• “But it’s so hard!”  Yes, it is.  It’s truly hard – it’s sacrificial.  Again, think of what Jesus sacrificed for you to make your forgiveness possible.  Forgiveness is necessary, but no one ever promises that it is easy.  Yet what is impossible with men is possible with God.  When we need the power to extend forgiveness, we can turn to the One who offers such power.  We can pray that the Holy Spirit will empower us and equip us for what needs to be done.  We can pray that God would change our own hearts towards our offender, that we might be ready to forgive fully.  Where we lack the will, we can ask God to help us change.
  • What happens if we do not forgive?  There’s a bit of a warning here, isn’t there?  Jesus taught something similar when He gave us the model prayer.  Matthew 6:14–15, "(14) “For if you forgive men their trespasses, your heavenly Father will also forgive you. (15) But if you do not forgive men their trespasses, neither will your Father forgive your trespasses." []  Our willingness to forgive goes far to demonstrate our own experience with forgiveness.  The person who truly understands the scope of his/her forgiveness from God is someone who (with the help of God) extends sincere forgiveness towards others who are undeserving of it.  Yet if a Christian steadfastly refuses to extend forgiveness, this ought to be a red flag – a giant warning light that our faith may not be what we assume it to be.  Most people will run across situations in which it is difficult to forgive – we get help from the Lord, forgive, and go on with our lives.  Yet there are other people who delight in holding grudges, who hold the name of Christ with one hand and a proverbial sword in the other, just waiting for the next person to come along to offend their sensibilities.  That kind of person has no evidence of the love of Christ in his/her life, and thus no real assurance of faith and forgiveness.  That kind of person ought to fall to his/her knees quickly!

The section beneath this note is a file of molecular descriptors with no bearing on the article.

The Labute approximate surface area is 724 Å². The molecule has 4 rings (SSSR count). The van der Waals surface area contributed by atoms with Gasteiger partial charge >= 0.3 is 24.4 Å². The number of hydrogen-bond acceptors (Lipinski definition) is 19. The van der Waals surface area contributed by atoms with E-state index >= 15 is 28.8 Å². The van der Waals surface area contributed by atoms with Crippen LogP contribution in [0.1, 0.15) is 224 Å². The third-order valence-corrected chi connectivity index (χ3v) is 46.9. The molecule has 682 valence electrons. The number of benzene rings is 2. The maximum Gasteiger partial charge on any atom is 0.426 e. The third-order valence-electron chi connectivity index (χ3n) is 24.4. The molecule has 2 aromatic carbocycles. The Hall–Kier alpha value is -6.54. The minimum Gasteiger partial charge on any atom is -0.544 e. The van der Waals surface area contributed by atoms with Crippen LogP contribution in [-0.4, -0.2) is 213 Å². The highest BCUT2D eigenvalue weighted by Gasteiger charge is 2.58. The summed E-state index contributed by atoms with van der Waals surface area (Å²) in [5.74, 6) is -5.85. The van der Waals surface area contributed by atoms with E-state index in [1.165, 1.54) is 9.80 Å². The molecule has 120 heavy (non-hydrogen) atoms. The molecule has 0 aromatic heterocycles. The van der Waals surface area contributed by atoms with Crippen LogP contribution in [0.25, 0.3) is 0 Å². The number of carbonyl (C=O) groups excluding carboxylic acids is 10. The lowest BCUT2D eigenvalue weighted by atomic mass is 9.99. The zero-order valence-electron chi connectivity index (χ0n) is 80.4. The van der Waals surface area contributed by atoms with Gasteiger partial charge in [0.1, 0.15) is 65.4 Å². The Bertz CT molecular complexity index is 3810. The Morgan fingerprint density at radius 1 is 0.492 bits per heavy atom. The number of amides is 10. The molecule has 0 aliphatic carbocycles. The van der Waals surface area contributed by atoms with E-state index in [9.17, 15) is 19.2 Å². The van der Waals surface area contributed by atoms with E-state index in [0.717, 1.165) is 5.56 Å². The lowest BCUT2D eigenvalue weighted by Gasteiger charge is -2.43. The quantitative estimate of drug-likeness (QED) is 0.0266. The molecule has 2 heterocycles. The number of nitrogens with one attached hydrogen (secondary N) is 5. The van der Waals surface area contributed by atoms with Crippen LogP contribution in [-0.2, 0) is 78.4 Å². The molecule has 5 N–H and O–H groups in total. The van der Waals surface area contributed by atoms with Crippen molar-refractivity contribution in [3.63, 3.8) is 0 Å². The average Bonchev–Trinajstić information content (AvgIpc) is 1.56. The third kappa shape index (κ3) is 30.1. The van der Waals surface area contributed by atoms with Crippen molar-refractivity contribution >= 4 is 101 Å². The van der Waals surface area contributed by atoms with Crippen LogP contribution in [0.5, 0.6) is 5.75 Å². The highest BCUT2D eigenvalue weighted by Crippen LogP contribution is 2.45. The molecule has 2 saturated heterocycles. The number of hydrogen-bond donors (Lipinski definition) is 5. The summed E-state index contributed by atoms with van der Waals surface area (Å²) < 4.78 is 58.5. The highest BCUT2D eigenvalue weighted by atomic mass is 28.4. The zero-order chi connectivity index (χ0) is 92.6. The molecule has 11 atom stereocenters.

• Even for the true born-again Christian, there is a warning here.  Our relationship with God can be hindered when we hold onto unforgiveness.  When we hold a grudge against someone else, we’re not hurting that person; the only person who is harmed is us.  We harbor evil thoughts toward someone, and then try to offer prayers and worship to God.  It doesn’t work that way.  God wants us to forgive, not only for the sake of the other person, but also for our own benefit – that we would have pure and clean hearts before our God and Savior.
  • Question: “Does this parable mean that someone can lose their salvation if they choose to withhold forgiveness from someone else?”  After all, the servant really WAS forgiven, yet he still withheld forgiveness.  The action of the king took place AFTER the servant had withheld forgiveness from his fellow servant.  All that is true – but we need to keep a couple of things in mind.  (1) This is a parable meant to illustrate the importance of forgiveness.  It’s not a total allegory showing a complete theological treatise on the extent of salvation.  (2) The servant had been told of his forgiveness, but he showed zero evidence of it.  He had heard the good news from the king, but then went and did the opposite.  People can hear the good news of salvation through Jesus Christ – they can live their lives among the rest of the believing church – and yet they still could remain outside of the faith because they never personally appropriated the gospel message.  IOW, they hear the news but they never truly receive it…which is often shown through their actions.  … The point Jesus was making is plain: forgive, as we’ve been forgiven.